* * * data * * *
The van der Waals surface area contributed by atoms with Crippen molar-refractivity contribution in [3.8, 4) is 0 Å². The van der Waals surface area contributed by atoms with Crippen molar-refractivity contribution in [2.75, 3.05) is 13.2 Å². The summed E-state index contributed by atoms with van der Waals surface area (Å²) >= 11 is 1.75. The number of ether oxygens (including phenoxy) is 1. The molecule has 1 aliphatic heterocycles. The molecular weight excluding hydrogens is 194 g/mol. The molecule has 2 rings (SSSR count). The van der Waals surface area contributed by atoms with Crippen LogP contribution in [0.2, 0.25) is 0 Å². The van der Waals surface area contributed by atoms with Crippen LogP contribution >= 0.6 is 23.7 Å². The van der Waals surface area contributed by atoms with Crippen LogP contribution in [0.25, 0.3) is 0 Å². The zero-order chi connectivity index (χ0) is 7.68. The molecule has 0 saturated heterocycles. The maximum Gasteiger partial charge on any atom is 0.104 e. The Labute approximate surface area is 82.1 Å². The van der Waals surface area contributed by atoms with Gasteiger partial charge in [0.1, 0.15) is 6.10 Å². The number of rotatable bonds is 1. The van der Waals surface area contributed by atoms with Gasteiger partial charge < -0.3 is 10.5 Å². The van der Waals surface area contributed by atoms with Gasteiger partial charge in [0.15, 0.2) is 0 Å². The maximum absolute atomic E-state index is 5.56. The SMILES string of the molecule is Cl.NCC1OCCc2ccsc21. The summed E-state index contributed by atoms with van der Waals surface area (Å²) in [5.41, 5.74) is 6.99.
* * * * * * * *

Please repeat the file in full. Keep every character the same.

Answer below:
The van der Waals surface area contributed by atoms with Crippen molar-refractivity contribution in [3.8, 4) is 0 Å². The van der Waals surface area contributed by atoms with Crippen molar-refractivity contribution in [2.75, 3.05) is 13.2 Å². The summed E-state index contributed by atoms with van der Waals surface area (Å²) >= 11 is 1.75. The number of ether oxygens (including phenoxy) is 1. The molecule has 1 aliphatic heterocycles. The molecular weight excluding hydrogens is 194 g/mol. The molecule has 2 rings (SSSR count). The van der Waals surface area contributed by atoms with Crippen LogP contribution in [0.2, 0.25) is 0 Å². The van der Waals surface area contributed by atoms with Crippen LogP contribution >= 0.6 is 23.7 Å². The van der Waals surface area contributed by atoms with Crippen LogP contribution in [0.25, 0.3) is 0 Å². The zero-order chi connectivity index (χ0) is 7.68. The molecule has 0 saturated heterocycles. The maximum Gasteiger partial charge on any atom is 0.104 e. The Labute approximate surface area is 82.1 Å². The van der Waals surface area contributed by atoms with Gasteiger partial charge in [0.1, 0.15) is 6.10 Å². The number of rotatable bonds is 1. The van der Waals surface area contributed by atoms with Gasteiger partial charge < -0.3 is 10.5 Å². The van der Waals surface area contributed by atoms with Gasteiger partial charge in [0.15, 0.2) is 0 Å². The maximum absolute atomic E-state index is 5.56. The SMILES string of the molecule is Cl.NCC1OCCc2ccsc21. The summed E-state index contributed by atoms with van der Waals surface area (Å²) in [5.41, 5.74) is 6.99.